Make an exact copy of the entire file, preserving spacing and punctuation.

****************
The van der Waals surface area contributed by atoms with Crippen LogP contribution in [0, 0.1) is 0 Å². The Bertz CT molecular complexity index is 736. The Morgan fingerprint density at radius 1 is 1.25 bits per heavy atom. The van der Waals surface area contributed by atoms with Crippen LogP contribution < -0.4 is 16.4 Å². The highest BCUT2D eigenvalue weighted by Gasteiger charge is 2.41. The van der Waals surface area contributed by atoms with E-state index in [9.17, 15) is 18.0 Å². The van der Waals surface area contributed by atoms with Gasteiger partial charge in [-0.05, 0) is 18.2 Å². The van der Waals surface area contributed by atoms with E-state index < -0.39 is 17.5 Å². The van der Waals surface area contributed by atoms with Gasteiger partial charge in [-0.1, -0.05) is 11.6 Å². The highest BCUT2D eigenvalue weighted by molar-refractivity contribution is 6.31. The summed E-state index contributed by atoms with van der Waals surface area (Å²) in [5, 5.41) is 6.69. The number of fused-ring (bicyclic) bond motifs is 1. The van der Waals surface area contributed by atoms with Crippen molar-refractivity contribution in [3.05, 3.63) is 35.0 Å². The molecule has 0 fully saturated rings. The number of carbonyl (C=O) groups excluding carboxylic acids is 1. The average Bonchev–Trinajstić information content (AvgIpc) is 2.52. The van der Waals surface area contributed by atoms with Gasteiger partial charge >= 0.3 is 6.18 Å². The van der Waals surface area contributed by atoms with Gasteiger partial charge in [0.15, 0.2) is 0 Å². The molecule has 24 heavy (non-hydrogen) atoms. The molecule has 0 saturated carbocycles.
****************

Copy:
The van der Waals surface area contributed by atoms with Crippen LogP contribution in [0, 0.1) is 0 Å². The Bertz CT molecular complexity index is 736. The Morgan fingerprint density at radius 1 is 1.25 bits per heavy atom. The van der Waals surface area contributed by atoms with Crippen LogP contribution < -0.4 is 16.4 Å². The highest BCUT2D eigenvalue weighted by Gasteiger charge is 2.41. The van der Waals surface area contributed by atoms with E-state index in [9.17, 15) is 18.0 Å². The van der Waals surface area contributed by atoms with Gasteiger partial charge in [-0.05, 0) is 18.2 Å². The van der Waals surface area contributed by atoms with E-state index < -0.39 is 17.5 Å². The van der Waals surface area contributed by atoms with Gasteiger partial charge in [-0.1, -0.05) is 11.6 Å². The highest BCUT2D eigenvalue weighted by molar-refractivity contribution is 6.31. The summed E-state index contributed by atoms with van der Waals surface area (Å²) in [5, 5.41) is 6.69. The number of fused-ring (bicyclic) bond motifs is 1. The van der Waals surface area contributed by atoms with Crippen molar-refractivity contribution in [3.05, 3.63) is 35.0 Å². The molecule has 0 fully saturated rings. The number of carbonyl (C=O) groups excluding carboxylic acids is 1. The average Bonchev–Trinajstić information content (AvgIpc) is 2.52. The van der Waals surface area contributed by atoms with Gasteiger partial charge >= 0.3 is 6.18 Å². The van der Waals surface area contributed by atoms with Gasteiger partial charge in [0.15, 0.2) is 0 Å². The molecule has 24 heavy (non-hydrogen) atoms. The molecule has 0 saturated carbocycles.